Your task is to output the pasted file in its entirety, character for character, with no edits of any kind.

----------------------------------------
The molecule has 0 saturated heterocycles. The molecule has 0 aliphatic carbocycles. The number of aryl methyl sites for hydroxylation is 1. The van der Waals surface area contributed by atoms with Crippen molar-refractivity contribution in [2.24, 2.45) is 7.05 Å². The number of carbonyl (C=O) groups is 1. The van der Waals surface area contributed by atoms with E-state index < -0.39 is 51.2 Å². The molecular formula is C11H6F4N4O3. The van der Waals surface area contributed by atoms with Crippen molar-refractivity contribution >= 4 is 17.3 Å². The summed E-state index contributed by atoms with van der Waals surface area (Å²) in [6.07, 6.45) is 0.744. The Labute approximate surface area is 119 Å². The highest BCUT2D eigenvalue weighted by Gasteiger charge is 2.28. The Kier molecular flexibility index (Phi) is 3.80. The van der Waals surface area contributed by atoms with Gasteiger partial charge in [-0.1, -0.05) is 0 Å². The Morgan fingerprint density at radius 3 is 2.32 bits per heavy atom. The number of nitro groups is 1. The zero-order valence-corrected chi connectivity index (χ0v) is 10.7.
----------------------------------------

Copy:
The molecule has 0 saturated heterocycles. The molecule has 0 aliphatic carbocycles. The number of aryl methyl sites for hydroxylation is 1. The van der Waals surface area contributed by atoms with Crippen molar-refractivity contribution in [2.24, 2.45) is 7.05 Å². The number of carbonyl (C=O) groups is 1. The van der Waals surface area contributed by atoms with E-state index < -0.39 is 51.2 Å². The molecular formula is C11H6F4N4O3. The van der Waals surface area contributed by atoms with Crippen molar-refractivity contribution >= 4 is 17.3 Å². The summed E-state index contributed by atoms with van der Waals surface area (Å²) in [6.07, 6.45) is 0.744. The Labute approximate surface area is 119 Å². The highest BCUT2D eigenvalue weighted by Gasteiger charge is 2.28. The Kier molecular flexibility index (Phi) is 3.80. The van der Waals surface area contributed by atoms with Gasteiger partial charge in [-0.1, -0.05) is 0 Å². The Morgan fingerprint density at radius 3 is 2.32 bits per heavy atom. The number of nitro groups is 1. The zero-order valence-corrected chi connectivity index (χ0v) is 10.7.